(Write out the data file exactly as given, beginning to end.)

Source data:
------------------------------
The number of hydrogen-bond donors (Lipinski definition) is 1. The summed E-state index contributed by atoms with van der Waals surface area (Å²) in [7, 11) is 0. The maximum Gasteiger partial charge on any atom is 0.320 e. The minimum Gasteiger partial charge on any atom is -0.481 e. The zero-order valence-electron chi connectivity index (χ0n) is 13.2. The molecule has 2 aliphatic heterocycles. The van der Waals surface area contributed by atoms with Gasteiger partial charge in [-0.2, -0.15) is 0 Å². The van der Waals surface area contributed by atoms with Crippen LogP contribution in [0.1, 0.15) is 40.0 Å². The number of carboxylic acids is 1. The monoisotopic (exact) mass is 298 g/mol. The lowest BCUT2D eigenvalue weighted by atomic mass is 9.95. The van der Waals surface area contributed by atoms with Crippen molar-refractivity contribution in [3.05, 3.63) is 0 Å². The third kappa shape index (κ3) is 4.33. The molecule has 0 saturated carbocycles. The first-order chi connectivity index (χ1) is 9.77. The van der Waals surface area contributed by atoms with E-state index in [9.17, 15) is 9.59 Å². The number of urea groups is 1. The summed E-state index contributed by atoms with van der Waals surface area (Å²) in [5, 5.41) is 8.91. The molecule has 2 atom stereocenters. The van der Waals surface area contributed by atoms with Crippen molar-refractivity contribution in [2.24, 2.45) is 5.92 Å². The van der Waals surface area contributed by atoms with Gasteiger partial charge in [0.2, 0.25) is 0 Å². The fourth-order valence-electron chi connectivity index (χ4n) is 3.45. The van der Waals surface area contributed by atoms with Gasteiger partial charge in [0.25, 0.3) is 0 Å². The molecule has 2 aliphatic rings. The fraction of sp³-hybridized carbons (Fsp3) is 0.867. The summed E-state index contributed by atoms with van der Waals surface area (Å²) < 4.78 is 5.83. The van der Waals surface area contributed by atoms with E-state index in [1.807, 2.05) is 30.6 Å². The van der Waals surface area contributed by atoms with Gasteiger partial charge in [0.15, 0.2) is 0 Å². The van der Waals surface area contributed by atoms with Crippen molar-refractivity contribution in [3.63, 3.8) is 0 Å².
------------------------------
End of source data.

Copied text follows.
The number of hydrogen-bond donors (Lipinski definition) is 1. The summed E-state index contributed by atoms with van der Waals surface area (Å²) in [7, 11) is 0. The maximum Gasteiger partial charge on any atom is 0.320 e. The minimum Gasteiger partial charge on any atom is -0.481 e. The zero-order valence-electron chi connectivity index (χ0n) is 13.2. The molecule has 2 aliphatic heterocycles. The van der Waals surface area contributed by atoms with Gasteiger partial charge in [-0.2, -0.15) is 0 Å². The van der Waals surface area contributed by atoms with Crippen LogP contribution in [0.1, 0.15) is 40.0 Å². The number of carboxylic acids is 1. The monoisotopic (exact) mass is 298 g/mol. The lowest BCUT2D eigenvalue weighted by atomic mass is 9.95. The van der Waals surface area contributed by atoms with Crippen molar-refractivity contribution in [3.05, 3.63) is 0 Å². The third kappa shape index (κ3) is 4.33. The molecule has 0 saturated carbocycles. The first-order chi connectivity index (χ1) is 9.77. The van der Waals surface area contributed by atoms with E-state index in [9.17, 15) is 9.59 Å². The number of urea groups is 1. The summed E-state index contributed by atoms with van der Waals surface area (Å²) in [5, 5.41) is 8.91. The molecule has 2 atom stereocenters. The van der Waals surface area contributed by atoms with Crippen molar-refractivity contribution in [2.24, 2.45) is 5.92 Å². The van der Waals surface area contributed by atoms with Gasteiger partial charge in [0.2, 0.25) is 0 Å². The fourth-order valence-electron chi connectivity index (χ4n) is 3.45. The van der Waals surface area contributed by atoms with Gasteiger partial charge in [0.25, 0.3) is 0 Å². The molecule has 2 aliphatic rings. The fraction of sp³-hybridized carbons (Fsp3) is 0.867. The summed E-state index contributed by atoms with van der Waals surface area (Å²) < 4.78 is 5.83. The van der Waals surface area contributed by atoms with E-state index in [1.807, 2.05) is 30.6 Å². The van der Waals surface area contributed by atoms with Gasteiger partial charge in [0.15, 0.2) is 0 Å². The van der Waals surface area contributed by atoms with Crippen molar-refractivity contribution in [3.63, 3.8) is 0 Å².